The Trump risk

Of course, tariffs and protectionism might yet rise a lot further if there is a changing of the guard in November’s election.

Trump has previously floated the idea of a 60% tariff on all Chinese goods, and even a universal 10% one on all US imports. If he were to proceed with these measures, it would no doubt lead to a meaningful – and persistent – hit to GDP, and perhaps eventual deflation amid weaker demand (his proposed measures would cover more value of imports than last time).

The former president remains focused on the US’s structural trade deficit (which, by the way, widened during his tariff-heavy presidency). As we noted at the time, he has a point: China is much more ‘protected’ than the US or other developed economies. But he failed to recognise that not all of the US deficit is attributable to unfair terms of trade – much of it simply reflects strong domestic demand, for example – and by acting as undiplomatically as he did, he was taking unnecessary risks with a global trade framework which has underpinned rising global prosperity this last half century or so.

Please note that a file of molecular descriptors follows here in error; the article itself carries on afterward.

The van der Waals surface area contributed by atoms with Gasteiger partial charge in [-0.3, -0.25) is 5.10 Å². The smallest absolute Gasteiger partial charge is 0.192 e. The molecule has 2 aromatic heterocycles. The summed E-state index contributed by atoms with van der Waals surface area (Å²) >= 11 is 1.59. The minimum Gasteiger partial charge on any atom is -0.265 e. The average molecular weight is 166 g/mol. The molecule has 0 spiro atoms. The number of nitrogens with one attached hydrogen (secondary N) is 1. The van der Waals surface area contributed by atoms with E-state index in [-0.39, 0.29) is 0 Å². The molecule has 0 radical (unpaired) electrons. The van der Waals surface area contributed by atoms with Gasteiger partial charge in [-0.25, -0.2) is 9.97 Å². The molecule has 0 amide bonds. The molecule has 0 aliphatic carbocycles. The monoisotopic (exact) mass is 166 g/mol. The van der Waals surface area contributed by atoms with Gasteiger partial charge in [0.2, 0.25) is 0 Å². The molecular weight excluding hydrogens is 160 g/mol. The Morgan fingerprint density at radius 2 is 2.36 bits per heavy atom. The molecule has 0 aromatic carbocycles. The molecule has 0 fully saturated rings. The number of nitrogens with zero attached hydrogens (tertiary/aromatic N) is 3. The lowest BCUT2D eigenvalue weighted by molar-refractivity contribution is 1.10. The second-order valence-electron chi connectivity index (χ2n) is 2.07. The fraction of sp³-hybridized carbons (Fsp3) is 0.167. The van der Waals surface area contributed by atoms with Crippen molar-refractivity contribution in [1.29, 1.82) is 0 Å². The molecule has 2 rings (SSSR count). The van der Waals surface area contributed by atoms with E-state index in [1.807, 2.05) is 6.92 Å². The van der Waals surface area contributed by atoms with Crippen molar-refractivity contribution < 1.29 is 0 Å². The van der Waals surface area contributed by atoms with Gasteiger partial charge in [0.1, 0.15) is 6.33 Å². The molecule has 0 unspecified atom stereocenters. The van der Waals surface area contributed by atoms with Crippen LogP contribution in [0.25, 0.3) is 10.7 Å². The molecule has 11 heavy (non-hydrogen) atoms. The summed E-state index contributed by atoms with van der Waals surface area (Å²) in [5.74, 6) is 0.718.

That said, it is an election year, and he often exaggerates and grandstands, and uses threats to get what he wants. For example, in 2019, his sudden threat to impose a 5% tariff on all Mexican goods imports – one of the US’s largest trading partners – came to nothing, because Mexico quickly agreed to a migration deal. He also eventually struck a trade deal with China near the end of his term – the ‘Phase One’ agreement – which cut some tariffs on Chinese goods, in exchange for Beijing buying more American exports.

It could get noisy – but disaster is far from inevitable